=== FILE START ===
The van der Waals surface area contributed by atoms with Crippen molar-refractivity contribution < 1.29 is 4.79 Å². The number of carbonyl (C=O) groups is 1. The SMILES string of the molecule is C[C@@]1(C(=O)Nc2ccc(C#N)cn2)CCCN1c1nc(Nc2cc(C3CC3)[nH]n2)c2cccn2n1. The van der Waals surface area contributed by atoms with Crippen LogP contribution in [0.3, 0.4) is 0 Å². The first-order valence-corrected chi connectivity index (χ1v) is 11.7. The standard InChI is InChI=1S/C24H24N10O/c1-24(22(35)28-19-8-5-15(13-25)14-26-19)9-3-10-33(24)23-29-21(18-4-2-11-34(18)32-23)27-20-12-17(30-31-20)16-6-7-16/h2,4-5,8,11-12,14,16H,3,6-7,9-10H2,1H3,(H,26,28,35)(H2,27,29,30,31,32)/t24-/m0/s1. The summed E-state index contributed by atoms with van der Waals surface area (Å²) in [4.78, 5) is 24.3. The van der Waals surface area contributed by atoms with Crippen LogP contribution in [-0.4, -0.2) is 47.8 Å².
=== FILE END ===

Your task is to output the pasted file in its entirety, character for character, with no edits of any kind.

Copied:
The van der Waals surface area contributed by atoms with Crippen molar-refractivity contribution < 1.29 is 4.79 Å². The number of carbonyl (C=O) groups is 1. The SMILES string of the molecule is C[C@@]1(C(=O)Nc2ccc(C#N)cn2)CCCN1c1nc(Nc2cc(C3CC3)[nH]n2)c2cccn2n1. The van der Waals surface area contributed by atoms with Crippen LogP contribution in [0.3, 0.4) is 0 Å². The first-order valence-corrected chi connectivity index (χ1v) is 11.7. The standard InChI is InChI=1S/C24H24N10O/c1-24(22(35)28-19-8-5-15(13-25)14-26-19)9-3-10-33(24)23-29-21(18-4-2-11-34(18)32-23)27-20-12-17(30-31-20)16-6-7-16/h2,4-5,8,11-12,14,16H,3,6-7,9-10H2,1H3,(H,26,28,35)(H2,27,29,30,31,32)/t24-/m0/s1. The summed E-state index contributed by atoms with van der Waals surface area (Å²) in [4.78, 5) is 24.3. The van der Waals surface area contributed by atoms with Crippen LogP contribution in [-0.4, -0.2) is 47.8 Å².